Homeless accommodation bill hits £1.7bn
Posted 12 Oct 2023
Today the government has released new figures revealing the amount being spent by local councils on temporary accommodation for homeless households in England in 2022/23. They reveal:
Councils spent £1.7 billion on temporary accommodation for homeless households between April 2022 and March 2023
This is a 9% increase in spending in just one year. It has increased by 62% in the last five years.
One third of the total was spent on emergency B&Bs and hostels – £565 million – which are often considered the worst accommodation for families with children to live in.
Polly Neate, chief executive of Shelter, said: “Not only is £1.7 billion spent on temporary accommodation outrageous, but it’s also illogical. We simply can’t keep throwing money at grim B&Bs and hostels instead of focusing on helping families into a home. With a general election on the horizon, no one can afford to continue to ignore a crisis of this magnitude.
“Housing benefit should cover the bottom third of local rents but the government has kept it frozen since 2020 while private rents have skyrocketed. This decision combined with the decades of failure to build enough social homes has meant that families can’t find anywhere affordable to live and as a result are forced into homelessness in cramped and unsuitable temporary accommodation, often miles away from their children’s schools and support networks.
“As an immediate solution, it’s vital the government uses the Autumn Statement to unfreeze housing benefit so it does what it’s meant to do: stop people on low incomes from becoming homeless. However, the only lasting solution to the housing emergency is to invest in genuinely affordable social homes with rents tied to local incomes.”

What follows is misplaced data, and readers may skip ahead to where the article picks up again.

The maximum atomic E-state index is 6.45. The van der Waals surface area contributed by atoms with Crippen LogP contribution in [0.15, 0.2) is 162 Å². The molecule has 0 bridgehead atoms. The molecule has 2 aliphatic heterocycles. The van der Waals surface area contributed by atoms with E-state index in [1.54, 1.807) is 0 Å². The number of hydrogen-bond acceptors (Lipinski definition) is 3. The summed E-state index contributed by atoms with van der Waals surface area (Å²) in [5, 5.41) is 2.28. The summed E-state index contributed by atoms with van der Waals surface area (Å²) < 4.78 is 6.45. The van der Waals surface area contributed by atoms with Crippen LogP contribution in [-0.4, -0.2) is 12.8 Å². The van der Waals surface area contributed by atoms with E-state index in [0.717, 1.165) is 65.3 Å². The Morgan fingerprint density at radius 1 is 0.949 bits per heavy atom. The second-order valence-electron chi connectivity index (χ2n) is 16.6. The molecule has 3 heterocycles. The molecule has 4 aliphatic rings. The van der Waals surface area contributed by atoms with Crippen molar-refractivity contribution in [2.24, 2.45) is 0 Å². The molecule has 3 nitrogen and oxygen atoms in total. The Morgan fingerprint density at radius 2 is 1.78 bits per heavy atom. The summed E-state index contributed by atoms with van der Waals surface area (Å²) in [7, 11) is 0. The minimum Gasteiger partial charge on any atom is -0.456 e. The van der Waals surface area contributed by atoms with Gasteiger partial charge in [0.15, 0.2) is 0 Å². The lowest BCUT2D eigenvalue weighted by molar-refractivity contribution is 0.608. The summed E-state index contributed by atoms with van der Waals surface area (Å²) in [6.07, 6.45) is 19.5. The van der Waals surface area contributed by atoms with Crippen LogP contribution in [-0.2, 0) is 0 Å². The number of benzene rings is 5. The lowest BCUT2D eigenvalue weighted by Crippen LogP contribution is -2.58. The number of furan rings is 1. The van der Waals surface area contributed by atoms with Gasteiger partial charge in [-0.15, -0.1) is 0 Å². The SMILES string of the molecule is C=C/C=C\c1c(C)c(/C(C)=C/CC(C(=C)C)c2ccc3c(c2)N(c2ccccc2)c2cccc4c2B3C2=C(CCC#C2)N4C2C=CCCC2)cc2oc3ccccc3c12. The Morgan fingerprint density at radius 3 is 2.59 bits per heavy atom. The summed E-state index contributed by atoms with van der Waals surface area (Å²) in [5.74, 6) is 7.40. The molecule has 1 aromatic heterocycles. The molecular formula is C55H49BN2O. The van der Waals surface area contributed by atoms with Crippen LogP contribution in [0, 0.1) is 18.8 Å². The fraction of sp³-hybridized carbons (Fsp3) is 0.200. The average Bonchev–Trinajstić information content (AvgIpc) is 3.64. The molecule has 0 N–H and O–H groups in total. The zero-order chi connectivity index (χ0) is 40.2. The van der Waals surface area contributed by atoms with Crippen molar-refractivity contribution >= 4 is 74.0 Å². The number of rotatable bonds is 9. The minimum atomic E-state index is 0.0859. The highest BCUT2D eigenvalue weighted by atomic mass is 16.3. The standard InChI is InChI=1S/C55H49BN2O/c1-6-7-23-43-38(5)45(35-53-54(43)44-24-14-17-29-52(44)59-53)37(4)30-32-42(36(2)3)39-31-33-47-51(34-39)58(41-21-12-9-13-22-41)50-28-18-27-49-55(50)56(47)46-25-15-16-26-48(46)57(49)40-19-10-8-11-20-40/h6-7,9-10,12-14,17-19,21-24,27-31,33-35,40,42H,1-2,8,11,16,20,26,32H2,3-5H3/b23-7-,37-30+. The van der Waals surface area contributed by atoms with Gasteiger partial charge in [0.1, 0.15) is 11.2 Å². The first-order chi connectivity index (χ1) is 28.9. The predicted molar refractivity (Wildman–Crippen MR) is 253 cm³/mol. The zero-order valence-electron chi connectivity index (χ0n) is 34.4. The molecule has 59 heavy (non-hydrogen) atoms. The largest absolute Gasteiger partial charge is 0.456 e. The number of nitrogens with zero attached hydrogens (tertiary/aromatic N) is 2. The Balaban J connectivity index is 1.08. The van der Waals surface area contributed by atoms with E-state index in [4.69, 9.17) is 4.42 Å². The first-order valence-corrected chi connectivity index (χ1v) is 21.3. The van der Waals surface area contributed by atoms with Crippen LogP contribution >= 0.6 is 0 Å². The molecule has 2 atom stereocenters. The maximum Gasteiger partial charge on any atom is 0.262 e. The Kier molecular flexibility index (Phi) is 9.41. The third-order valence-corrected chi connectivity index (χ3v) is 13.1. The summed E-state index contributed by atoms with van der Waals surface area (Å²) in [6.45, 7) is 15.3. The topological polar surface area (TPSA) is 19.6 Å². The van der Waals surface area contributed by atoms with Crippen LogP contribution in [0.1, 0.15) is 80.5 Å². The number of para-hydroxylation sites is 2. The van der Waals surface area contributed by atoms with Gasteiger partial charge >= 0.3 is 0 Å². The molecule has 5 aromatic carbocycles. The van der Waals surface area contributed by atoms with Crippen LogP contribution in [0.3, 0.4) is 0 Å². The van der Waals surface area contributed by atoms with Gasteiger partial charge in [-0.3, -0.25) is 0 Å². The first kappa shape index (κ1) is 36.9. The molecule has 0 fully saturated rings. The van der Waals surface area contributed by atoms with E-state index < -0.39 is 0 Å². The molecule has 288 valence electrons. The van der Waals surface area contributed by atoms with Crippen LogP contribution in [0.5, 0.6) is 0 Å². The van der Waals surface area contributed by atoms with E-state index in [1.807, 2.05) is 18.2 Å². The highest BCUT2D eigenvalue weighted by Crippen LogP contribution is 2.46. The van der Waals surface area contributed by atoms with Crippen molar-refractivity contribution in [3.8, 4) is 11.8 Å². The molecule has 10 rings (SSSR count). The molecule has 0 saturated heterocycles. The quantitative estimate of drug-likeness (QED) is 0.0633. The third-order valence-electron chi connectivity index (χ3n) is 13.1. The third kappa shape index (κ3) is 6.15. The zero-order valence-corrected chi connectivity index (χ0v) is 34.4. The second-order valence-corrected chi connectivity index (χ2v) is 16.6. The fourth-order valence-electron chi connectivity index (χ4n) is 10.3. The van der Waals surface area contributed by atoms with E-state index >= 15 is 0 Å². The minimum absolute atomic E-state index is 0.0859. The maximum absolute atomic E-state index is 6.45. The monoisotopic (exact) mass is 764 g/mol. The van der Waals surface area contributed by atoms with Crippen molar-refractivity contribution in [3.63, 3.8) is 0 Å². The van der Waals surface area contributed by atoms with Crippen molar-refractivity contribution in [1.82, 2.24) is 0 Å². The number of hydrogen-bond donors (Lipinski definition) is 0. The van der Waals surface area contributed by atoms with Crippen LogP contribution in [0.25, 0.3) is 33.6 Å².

Anyone who is facing homelessness can get free and expert advice from Shelter by visiting www.shelter.org.uk/get_help.
Notes to editors:
Notes to Editors
The amount spent on temporary accommodation (TA) by councils in England in 2022/23 is published by the Department for Levelling Up Housing and Communities Revenue outturn housing services, LA drop-down. The data is available here
Councils spent £1.738177 billion on providing temporary accommodation for homeless households between April 2022 and March 2023. This figure includes the cost to local authorities of administering temporary accommodation, (£141 million across England)
We have compared 2022/23 data with 2021/22 and 2017/18 data to show the change over the last year and the last five years. The 2017/18 data is published here: Revenue outturn housing services (R04) and the 2021/22 data is published here: Revenue outturn housing services (R04). The amount spent on administering temporary accommodation was not available as a standalone figure pre 2020/21. Therefore when comparing the figure over five years we have compared the amount spent just on accommodation in each time period (1.596753 billion in 2022/23 and 986.187 million in 2017/18).
The amount spent on hostels and B&Bs in 2022/23 was £565.070 million, or 33% of the total. The amount spent on just B&Bs and hostels has increased by 53% in the last five years (from 369.097 million to 565.070 million). As well as being expensive, B&Bs and hostels are regarded as one of the least suitable types of accommodation for families to live in. This is because they often involve having to share facilities (bathrooms and kitchens) and often the whole family will also have to sleep in one room. There is a six-week legal limit on families being placed in B&Bs.
The total amount spent on TA includes Department for Work and Pensions (DWP) funding through housing benefit and the housing element of Universal Credit. The DWP sends their percentage of funding to councils to pay for costs, and councils make up the remaining from their own budgets. In addition, many households have to contribute towards their housing costs from their own earnings.